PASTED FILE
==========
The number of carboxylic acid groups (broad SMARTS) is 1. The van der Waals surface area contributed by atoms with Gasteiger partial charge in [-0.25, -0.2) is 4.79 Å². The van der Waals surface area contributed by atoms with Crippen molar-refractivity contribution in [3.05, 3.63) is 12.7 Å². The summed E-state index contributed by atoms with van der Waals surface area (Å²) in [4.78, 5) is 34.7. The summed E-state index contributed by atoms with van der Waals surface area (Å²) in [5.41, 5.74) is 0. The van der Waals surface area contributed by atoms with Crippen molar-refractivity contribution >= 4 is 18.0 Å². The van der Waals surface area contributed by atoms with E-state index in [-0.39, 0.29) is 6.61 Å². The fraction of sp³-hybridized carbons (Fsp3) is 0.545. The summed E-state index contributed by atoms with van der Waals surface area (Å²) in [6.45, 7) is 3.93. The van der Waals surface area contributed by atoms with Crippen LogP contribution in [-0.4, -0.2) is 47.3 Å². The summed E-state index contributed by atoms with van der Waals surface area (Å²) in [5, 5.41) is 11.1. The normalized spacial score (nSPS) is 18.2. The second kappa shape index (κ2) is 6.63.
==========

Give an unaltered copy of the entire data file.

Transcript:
The number of carboxylic acid groups (broad SMARTS) is 1. The van der Waals surface area contributed by atoms with Gasteiger partial charge in [-0.25, -0.2) is 4.79 Å². The van der Waals surface area contributed by atoms with Crippen molar-refractivity contribution in [3.05, 3.63) is 12.7 Å². The summed E-state index contributed by atoms with van der Waals surface area (Å²) in [4.78, 5) is 34.7. The summed E-state index contributed by atoms with van der Waals surface area (Å²) in [5.41, 5.74) is 0. The van der Waals surface area contributed by atoms with Crippen molar-refractivity contribution >= 4 is 18.0 Å². The van der Waals surface area contributed by atoms with E-state index in [-0.39, 0.29) is 6.61 Å². The fraction of sp³-hybridized carbons (Fsp3) is 0.545. The summed E-state index contributed by atoms with van der Waals surface area (Å²) in [6.45, 7) is 3.93. The van der Waals surface area contributed by atoms with Crippen LogP contribution in [-0.4, -0.2) is 47.3 Å². The summed E-state index contributed by atoms with van der Waals surface area (Å²) in [5, 5.41) is 11.1. The normalized spacial score (nSPS) is 18.2. The second kappa shape index (κ2) is 6.63.